A quick-fix and swift return to Parliament might not be feasible in the circumstances. It might lead to a protracted period outside of the Legislature with no input in parliamentary committees, no participation in inter-parliamentary forums and no capacity to hold the Executive accountable.
lAny such by-election would probably need to be under a name other than MDC, MDC-T or MDC Alliance. These have either been relinquished by the Chamisa camp or been subject to effective control by the Khupe camp. There is no longer room to hide under the subterfuge of the MDC Alliance. This might actually meet the demands of supporters who want an entirely new identity which does away with the continued struggles with Khupe’s camp.
lMost importantly, it is not just MPs who are subject to recall. In terms of section 278 of the Constitution, members of local authorities can also have seats declared vacant. Khupe could recall MDC mayors and councillors, meaning the Chamisa camp would need to similarly consider relinquishing control of all 26 local authorities it won in the 2018 elections and wait for by-elections after surrendering power in key urban centres. Such a radical move would be highly presumptuous, destabilising and create even more uncertainty.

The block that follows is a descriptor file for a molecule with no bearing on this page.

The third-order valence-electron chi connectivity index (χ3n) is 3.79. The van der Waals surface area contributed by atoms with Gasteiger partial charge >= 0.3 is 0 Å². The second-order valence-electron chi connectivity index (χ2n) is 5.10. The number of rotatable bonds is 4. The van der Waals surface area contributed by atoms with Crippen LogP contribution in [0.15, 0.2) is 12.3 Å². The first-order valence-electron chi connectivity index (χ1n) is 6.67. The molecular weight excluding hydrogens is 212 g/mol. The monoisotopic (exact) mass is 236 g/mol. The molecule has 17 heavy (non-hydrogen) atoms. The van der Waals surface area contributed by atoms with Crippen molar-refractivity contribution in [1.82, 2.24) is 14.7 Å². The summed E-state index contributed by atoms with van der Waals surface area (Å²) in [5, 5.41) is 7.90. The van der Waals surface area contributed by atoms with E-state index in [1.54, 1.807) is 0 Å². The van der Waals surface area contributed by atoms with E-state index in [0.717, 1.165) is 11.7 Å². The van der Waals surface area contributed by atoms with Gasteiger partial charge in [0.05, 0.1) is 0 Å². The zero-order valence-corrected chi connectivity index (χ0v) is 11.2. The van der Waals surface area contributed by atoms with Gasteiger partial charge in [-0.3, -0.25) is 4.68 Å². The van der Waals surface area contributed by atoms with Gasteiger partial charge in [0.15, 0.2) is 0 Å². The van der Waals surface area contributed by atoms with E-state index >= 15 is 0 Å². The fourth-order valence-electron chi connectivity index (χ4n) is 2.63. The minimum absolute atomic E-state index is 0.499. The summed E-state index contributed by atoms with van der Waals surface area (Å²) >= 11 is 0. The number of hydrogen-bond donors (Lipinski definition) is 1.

Zanu PF hidden hand?
As has become customary, we were served with a copious dosage of political deflection with everything presented as the handiwork of Zanu PF. The late former President Robert Mugabe always asserted that he was not concerned with Tsvangirai, but his handlers in Britain and the US. The Chamisa camp has adopted the same approach. Nothing that is done by Khupe is taken as an exercise of agency by an independent and determined woman. Rather, it is interpreted as evidence of a big man behind her throne. Let us take a step back and consider that when Tsvangirai recalled Tendai Biti and others in 2014, Parliament complied. When Chamisa recalled Khupe in 2018, Parliament complied. It is only now that it is people from the Chamisa camp that are recalled, that parliamentary compliance with notification of recall is labelled fascist and unacceptable – a jaw-dropping double standard.